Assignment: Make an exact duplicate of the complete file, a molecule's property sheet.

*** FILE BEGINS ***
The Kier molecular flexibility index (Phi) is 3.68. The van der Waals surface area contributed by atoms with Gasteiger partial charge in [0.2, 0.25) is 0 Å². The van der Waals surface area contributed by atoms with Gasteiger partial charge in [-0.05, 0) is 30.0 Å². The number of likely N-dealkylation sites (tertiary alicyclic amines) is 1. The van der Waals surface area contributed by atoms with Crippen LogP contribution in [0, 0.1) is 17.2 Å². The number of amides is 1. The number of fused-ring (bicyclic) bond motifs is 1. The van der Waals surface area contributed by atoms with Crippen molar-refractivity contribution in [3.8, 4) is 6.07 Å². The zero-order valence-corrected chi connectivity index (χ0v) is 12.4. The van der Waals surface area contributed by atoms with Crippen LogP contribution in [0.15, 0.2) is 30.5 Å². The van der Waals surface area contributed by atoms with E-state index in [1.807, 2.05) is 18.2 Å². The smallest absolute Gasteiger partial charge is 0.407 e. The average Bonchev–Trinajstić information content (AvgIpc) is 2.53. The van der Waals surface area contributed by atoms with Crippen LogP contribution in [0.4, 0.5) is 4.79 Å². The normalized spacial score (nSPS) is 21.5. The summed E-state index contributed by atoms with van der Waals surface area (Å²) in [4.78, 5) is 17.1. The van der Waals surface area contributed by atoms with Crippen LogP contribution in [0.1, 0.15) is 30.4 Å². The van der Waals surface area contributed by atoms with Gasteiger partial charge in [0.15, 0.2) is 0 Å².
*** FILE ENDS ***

The Kier molecular flexibility index (Phi) is 3.68. The van der Waals surface area contributed by atoms with Gasteiger partial charge in [0.2, 0.25) is 0 Å². The van der Waals surface area contributed by atoms with Gasteiger partial charge in [-0.05, 0) is 30.0 Å². The number of likely N-dealkylation sites (tertiary alicyclic amines) is 1. The van der Waals surface area contributed by atoms with Crippen LogP contribution in [0, 0.1) is 17.2 Å². The number of amides is 1. The number of fused-ring (bicyclic) bond motifs is 1. The van der Waals surface area contributed by atoms with Crippen molar-refractivity contribution in [3.8, 4) is 6.07 Å². The zero-order valence-corrected chi connectivity index (χ0v) is 12.4. The van der Waals surface area contributed by atoms with Crippen LogP contribution in [0.15, 0.2) is 30.5 Å². The van der Waals surface area contributed by atoms with E-state index in [1.807, 2.05) is 18.2 Å². The smallest absolute Gasteiger partial charge is 0.407 e. The average Bonchev–Trinajstić information content (AvgIpc) is 2.53. The van der Waals surface area contributed by atoms with Crippen LogP contribution in [0.4, 0.5) is 4.79 Å². The normalized spacial score (nSPS) is 21.5. The summed E-state index contributed by atoms with van der Waals surface area (Å²) in [4.78, 5) is 17.1. The van der Waals surface area contributed by atoms with Crippen LogP contribution in [0.1, 0.15) is 30.4 Å². The van der Waals surface area contributed by atoms with Gasteiger partial charge in [0.15, 0.2) is 0 Å².